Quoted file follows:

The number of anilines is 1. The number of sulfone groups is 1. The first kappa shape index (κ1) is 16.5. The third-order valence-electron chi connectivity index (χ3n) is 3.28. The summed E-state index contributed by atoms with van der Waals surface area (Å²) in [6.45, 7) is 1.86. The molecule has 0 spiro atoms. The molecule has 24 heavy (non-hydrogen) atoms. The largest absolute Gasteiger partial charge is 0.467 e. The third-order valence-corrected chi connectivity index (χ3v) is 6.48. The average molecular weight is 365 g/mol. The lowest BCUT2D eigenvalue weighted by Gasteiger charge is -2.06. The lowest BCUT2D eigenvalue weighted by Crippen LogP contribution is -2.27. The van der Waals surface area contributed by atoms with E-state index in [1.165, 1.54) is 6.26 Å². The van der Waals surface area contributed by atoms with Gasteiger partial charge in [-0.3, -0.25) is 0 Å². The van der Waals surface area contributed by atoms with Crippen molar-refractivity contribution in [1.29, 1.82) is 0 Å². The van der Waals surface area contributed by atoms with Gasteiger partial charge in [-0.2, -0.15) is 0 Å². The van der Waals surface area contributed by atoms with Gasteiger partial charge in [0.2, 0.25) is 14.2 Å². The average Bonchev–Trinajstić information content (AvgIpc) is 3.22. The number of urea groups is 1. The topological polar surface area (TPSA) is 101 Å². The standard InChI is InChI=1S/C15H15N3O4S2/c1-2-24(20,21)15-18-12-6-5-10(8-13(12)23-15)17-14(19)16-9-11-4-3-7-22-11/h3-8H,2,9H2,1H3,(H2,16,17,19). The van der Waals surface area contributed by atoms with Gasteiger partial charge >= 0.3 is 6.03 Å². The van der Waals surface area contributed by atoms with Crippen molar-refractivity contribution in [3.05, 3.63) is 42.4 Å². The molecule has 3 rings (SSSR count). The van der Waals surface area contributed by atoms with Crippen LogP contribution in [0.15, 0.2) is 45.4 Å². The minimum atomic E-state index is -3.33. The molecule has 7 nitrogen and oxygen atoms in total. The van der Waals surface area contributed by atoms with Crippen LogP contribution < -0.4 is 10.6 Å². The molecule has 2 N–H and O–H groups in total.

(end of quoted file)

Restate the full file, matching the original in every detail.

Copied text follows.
The number of anilines is 1. The number of sulfone groups is 1. The first kappa shape index (κ1) is 16.5. The third-order valence-electron chi connectivity index (χ3n) is 3.28. The summed E-state index contributed by atoms with van der Waals surface area (Å²) in [6.45, 7) is 1.86. The molecule has 0 spiro atoms. The molecule has 24 heavy (non-hydrogen) atoms. The largest absolute Gasteiger partial charge is 0.467 e. The third-order valence-corrected chi connectivity index (χ3v) is 6.48. The average molecular weight is 365 g/mol. The lowest BCUT2D eigenvalue weighted by Gasteiger charge is -2.06. The lowest BCUT2D eigenvalue weighted by Crippen LogP contribution is -2.27. The van der Waals surface area contributed by atoms with E-state index in [1.165, 1.54) is 6.26 Å². The van der Waals surface area contributed by atoms with Gasteiger partial charge in [-0.3, -0.25) is 0 Å². The van der Waals surface area contributed by atoms with Crippen molar-refractivity contribution in [1.29, 1.82) is 0 Å². The van der Waals surface area contributed by atoms with Gasteiger partial charge in [-0.2, -0.15) is 0 Å². The van der Waals surface area contributed by atoms with Gasteiger partial charge in [0.2, 0.25) is 14.2 Å². The average Bonchev–Trinajstić information content (AvgIpc) is 3.22. The number of urea groups is 1. The topological polar surface area (TPSA) is 101 Å². The standard InChI is InChI=1S/C15H15N3O4S2/c1-2-24(20,21)15-18-12-6-5-10(8-13(12)23-15)17-14(19)16-9-11-4-3-7-22-11/h3-8H,2,9H2,1H3,(H2,16,17,19). The van der Waals surface area contributed by atoms with Gasteiger partial charge >= 0.3 is 6.03 Å². The van der Waals surface area contributed by atoms with Crippen molar-refractivity contribution in [3.05, 3.63) is 42.4 Å². The molecule has 3 rings (SSSR count). The van der Waals surface area contributed by atoms with Crippen LogP contribution in [0.15, 0.2) is 45.4 Å². The minimum atomic E-state index is -3.33. The molecule has 7 nitrogen and oxygen atoms in total. The van der Waals surface area contributed by atoms with Crippen LogP contribution < -0.4 is 10.6 Å². The molecule has 2 N–H and O–H groups in total.